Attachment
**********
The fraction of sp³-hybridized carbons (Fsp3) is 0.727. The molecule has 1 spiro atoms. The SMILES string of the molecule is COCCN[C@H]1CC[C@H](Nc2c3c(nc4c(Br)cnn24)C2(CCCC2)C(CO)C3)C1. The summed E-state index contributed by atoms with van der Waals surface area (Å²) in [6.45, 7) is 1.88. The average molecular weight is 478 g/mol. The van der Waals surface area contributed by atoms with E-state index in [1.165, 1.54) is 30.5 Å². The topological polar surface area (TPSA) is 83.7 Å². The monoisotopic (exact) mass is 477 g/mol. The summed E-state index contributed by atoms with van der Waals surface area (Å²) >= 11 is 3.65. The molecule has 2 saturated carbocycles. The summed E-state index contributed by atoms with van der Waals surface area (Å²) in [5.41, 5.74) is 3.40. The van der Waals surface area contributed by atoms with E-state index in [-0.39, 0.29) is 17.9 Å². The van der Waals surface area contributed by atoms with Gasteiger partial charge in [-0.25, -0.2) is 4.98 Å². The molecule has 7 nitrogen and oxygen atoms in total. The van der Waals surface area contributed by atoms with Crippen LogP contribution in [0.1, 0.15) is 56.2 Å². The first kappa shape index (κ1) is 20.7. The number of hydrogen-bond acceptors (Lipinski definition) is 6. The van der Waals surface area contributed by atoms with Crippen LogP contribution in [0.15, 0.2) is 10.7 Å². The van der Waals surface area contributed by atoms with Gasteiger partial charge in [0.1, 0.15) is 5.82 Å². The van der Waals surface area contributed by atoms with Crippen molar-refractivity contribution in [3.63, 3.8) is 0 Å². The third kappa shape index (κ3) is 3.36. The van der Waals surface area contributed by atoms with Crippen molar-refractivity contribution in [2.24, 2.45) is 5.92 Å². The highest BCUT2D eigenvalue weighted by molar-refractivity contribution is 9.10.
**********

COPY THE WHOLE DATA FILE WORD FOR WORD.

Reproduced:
The fraction of sp³-hybridized carbons (Fsp3) is 0.727. The molecule has 1 spiro atoms. The SMILES string of the molecule is COCCN[C@H]1CC[C@H](Nc2c3c(nc4c(Br)cnn24)C2(CCCC2)C(CO)C3)C1. The summed E-state index contributed by atoms with van der Waals surface area (Å²) in [6.45, 7) is 1.88. The average molecular weight is 478 g/mol. The van der Waals surface area contributed by atoms with E-state index in [1.165, 1.54) is 30.5 Å². The topological polar surface area (TPSA) is 83.7 Å². The monoisotopic (exact) mass is 477 g/mol. The summed E-state index contributed by atoms with van der Waals surface area (Å²) >= 11 is 3.65. The molecule has 2 saturated carbocycles. The summed E-state index contributed by atoms with van der Waals surface area (Å²) in [5.41, 5.74) is 3.40. The van der Waals surface area contributed by atoms with E-state index in [-0.39, 0.29) is 17.9 Å². The van der Waals surface area contributed by atoms with Gasteiger partial charge in [-0.25, -0.2) is 4.98 Å². The molecule has 7 nitrogen and oxygen atoms in total. The van der Waals surface area contributed by atoms with Crippen LogP contribution in [0.1, 0.15) is 56.2 Å². The first kappa shape index (κ1) is 20.7. The number of hydrogen-bond acceptors (Lipinski definition) is 6. The van der Waals surface area contributed by atoms with Crippen LogP contribution in [0.15, 0.2) is 10.7 Å². The van der Waals surface area contributed by atoms with Gasteiger partial charge in [0.1, 0.15) is 5.82 Å². The van der Waals surface area contributed by atoms with Crippen molar-refractivity contribution in [3.63, 3.8) is 0 Å². The third kappa shape index (κ3) is 3.36. The van der Waals surface area contributed by atoms with Crippen molar-refractivity contribution in [2.24, 2.45) is 5.92 Å². The highest BCUT2D eigenvalue weighted by molar-refractivity contribution is 9.10.